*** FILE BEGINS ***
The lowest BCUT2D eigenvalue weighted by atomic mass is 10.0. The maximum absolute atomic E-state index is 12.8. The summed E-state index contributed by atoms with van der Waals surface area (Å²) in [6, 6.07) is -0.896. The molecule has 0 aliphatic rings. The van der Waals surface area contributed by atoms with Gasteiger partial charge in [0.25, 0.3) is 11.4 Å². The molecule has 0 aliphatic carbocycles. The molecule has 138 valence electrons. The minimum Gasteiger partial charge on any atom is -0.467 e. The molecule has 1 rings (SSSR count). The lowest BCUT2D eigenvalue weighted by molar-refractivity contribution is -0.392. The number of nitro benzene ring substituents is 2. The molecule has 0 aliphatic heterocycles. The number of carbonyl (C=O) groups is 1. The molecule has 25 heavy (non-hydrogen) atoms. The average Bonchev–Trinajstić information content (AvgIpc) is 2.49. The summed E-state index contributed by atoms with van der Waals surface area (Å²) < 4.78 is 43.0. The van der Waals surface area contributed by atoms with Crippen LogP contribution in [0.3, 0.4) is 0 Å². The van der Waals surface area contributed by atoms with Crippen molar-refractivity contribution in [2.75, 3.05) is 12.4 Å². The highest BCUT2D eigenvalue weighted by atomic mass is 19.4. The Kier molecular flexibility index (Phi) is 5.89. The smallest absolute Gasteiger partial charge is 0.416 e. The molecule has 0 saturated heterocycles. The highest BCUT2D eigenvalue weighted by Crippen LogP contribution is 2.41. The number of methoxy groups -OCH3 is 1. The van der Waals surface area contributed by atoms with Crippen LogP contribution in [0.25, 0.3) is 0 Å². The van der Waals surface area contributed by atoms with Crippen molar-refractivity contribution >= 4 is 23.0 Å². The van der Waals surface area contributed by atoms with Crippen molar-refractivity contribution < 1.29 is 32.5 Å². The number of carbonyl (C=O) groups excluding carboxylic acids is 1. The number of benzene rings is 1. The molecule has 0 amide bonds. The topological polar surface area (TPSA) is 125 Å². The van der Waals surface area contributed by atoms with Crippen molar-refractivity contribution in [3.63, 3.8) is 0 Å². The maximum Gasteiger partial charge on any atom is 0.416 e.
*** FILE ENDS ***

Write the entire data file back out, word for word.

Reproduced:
The lowest BCUT2D eigenvalue weighted by atomic mass is 10.0. The maximum absolute atomic E-state index is 12.8. The summed E-state index contributed by atoms with van der Waals surface area (Å²) in [6, 6.07) is -0.896. The molecule has 0 aliphatic rings. The van der Waals surface area contributed by atoms with Gasteiger partial charge in [0.25, 0.3) is 11.4 Å². The molecule has 0 aliphatic carbocycles. The molecule has 138 valence electrons. The minimum Gasteiger partial charge on any atom is -0.467 e. The molecule has 1 rings (SSSR count). The lowest BCUT2D eigenvalue weighted by molar-refractivity contribution is -0.392. The number of nitro benzene ring substituents is 2. The molecule has 0 aliphatic heterocycles. The number of carbonyl (C=O) groups is 1. The molecule has 25 heavy (non-hydrogen) atoms. The average Bonchev–Trinajstić information content (AvgIpc) is 2.49. The summed E-state index contributed by atoms with van der Waals surface area (Å²) < 4.78 is 43.0. The van der Waals surface area contributed by atoms with Crippen LogP contribution in [0.3, 0.4) is 0 Å². The van der Waals surface area contributed by atoms with Crippen molar-refractivity contribution in [2.75, 3.05) is 12.4 Å². The highest BCUT2D eigenvalue weighted by atomic mass is 19.4. The Kier molecular flexibility index (Phi) is 5.89. The smallest absolute Gasteiger partial charge is 0.416 e. The molecule has 0 saturated heterocycles. The highest BCUT2D eigenvalue weighted by Crippen LogP contribution is 2.41. The number of methoxy groups -OCH3 is 1. The van der Waals surface area contributed by atoms with Crippen LogP contribution in [0.25, 0.3) is 0 Å². The van der Waals surface area contributed by atoms with Crippen molar-refractivity contribution >= 4 is 23.0 Å². The van der Waals surface area contributed by atoms with Crippen molar-refractivity contribution < 1.29 is 32.5 Å². The number of carbonyl (C=O) groups excluding carboxylic acids is 1. The number of benzene rings is 1. The molecule has 0 amide bonds. The topological polar surface area (TPSA) is 125 Å². The van der Waals surface area contributed by atoms with Crippen molar-refractivity contribution in [3.63, 3.8) is 0 Å². The maximum Gasteiger partial charge on any atom is 0.416 e.